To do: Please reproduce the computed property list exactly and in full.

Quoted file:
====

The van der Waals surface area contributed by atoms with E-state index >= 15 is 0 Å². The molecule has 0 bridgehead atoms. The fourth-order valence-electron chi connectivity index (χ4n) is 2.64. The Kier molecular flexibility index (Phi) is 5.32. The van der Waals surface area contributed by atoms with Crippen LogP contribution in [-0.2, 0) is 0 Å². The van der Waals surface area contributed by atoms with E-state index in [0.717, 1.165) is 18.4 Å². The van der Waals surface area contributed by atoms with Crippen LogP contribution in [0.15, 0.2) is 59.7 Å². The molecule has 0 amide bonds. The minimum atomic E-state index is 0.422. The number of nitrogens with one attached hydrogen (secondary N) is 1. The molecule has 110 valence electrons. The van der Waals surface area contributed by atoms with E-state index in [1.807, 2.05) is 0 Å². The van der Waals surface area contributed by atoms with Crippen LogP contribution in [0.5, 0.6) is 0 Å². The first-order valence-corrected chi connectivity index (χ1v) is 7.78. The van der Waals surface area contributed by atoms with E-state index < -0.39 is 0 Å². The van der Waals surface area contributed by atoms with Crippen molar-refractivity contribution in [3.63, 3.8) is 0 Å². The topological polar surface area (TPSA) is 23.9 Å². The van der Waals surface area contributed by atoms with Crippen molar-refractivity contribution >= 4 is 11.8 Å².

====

The van der Waals surface area contributed by atoms with E-state index >= 15 is 0 Å². The molecule has 0 bridgehead atoms. The fourth-order valence-electron chi connectivity index (χ4n) is 2.64. The Kier molecular flexibility index (Phi) is 5.32. The van der Waals surface area contributed by atoms with Crippen LogP contribution in [-0.2, 0) is 0 Å². The van der Waals surface area contributed by atoms with E-state index in [0.717, 1.165) is 18.4 Å². The van der Waals surface area contributed by atoms with Crippen LogP contribution in [0.15, 0.2) is 59.7 Å². The molecule has 0 amide bonds. The minimum atomic E-state index is 0.422. The number of nitrogens with one attached hydrogen (secondary N) is 1. The molecule has 110 valence electrons. The van der Waals surface area contributed by atoms with E-state index in [1.807, 2.05) is 0 Å². The van der Waals surface area contributed by atoms with Crippen LogP contribution in [0.5, 0.6) is 0 Å². The first-order valence-corrected chi connectivity index (χ1v) is 7.78. The van der Waals surface area contributed by atoms with E-state index < -0.39 is 0 Å². The van der Waals surface area contributed by atoms with Crippen molar-refractivity contribution in [3.63, 3.8) is 0 Å². The topological polar surface area (TPSA) is 23.9 Å². The van der Waals surface area contributed by atoms with Crippen molar-refractivity contribution >= 4 is 11.8 Å².